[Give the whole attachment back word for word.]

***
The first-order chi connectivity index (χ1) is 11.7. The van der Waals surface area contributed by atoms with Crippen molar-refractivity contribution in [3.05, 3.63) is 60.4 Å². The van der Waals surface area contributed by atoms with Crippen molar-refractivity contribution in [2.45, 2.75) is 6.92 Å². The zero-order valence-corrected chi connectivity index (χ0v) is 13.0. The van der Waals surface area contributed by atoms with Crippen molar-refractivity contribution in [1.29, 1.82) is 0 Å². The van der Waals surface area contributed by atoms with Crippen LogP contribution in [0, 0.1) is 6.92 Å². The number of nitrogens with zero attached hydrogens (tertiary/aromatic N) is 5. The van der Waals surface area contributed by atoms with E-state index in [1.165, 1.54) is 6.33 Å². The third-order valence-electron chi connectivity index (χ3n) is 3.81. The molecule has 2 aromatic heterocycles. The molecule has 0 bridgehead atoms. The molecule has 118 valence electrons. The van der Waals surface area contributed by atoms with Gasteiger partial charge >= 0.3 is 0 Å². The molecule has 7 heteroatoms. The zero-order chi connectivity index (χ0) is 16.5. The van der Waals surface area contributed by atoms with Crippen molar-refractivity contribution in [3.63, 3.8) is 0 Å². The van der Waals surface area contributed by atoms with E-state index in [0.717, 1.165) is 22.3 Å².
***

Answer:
The first-order chi connectivity index (χ1) is 11.7. The van der Waals surface area contributed by atoms with Crippen molar-refractivity contribution in [3.05, 3.63) is 60.4 Å². The van der Waals surface area contributed by atoms with Crippen molar-refractivity contribution in [2.45, 2.75) is 6.92 Å². The zero-order valence-corrected chi connectivity index (χ0v) is 13.0. The van der Waals surface area contributed by atoms with Crippen molar-refractivity contribution in [1.29, 1.82) is 0 Å². The van der Waals surface area contributed by atoms with Crippen LogP contribution in [0, 0.1) is 6.92 Å². The number of nitrogens with zero attached hydrogens (tertiary/aromatic N) is 5. The van der Waals surface area contributed by atoms with E-state index in [1.165, 1.54) is 6.33 Å². The third-order valence-electron chi connectivity index (χ3n) is 3.81. The molecule has 2 aromatic heterocycles. The molecule has 0 bridgehead atoms. The molecule has 118 valence electrons. The van der Waals surface area contributed by atoms with Gasteiger partial charge >= 0.3 is 0 Å². The molecule has 7 heteroatoms. The zero-order chi connectivity index (χ0) is 16.5. The van der Waals surface area contributed by atoms with Crippen molar-refractivity contribution in [3.63, 3.8) is 0 Å². The van der Waals surface area contributed by atoms with E-state index in [0.717, 1.165) is 22.3 Å².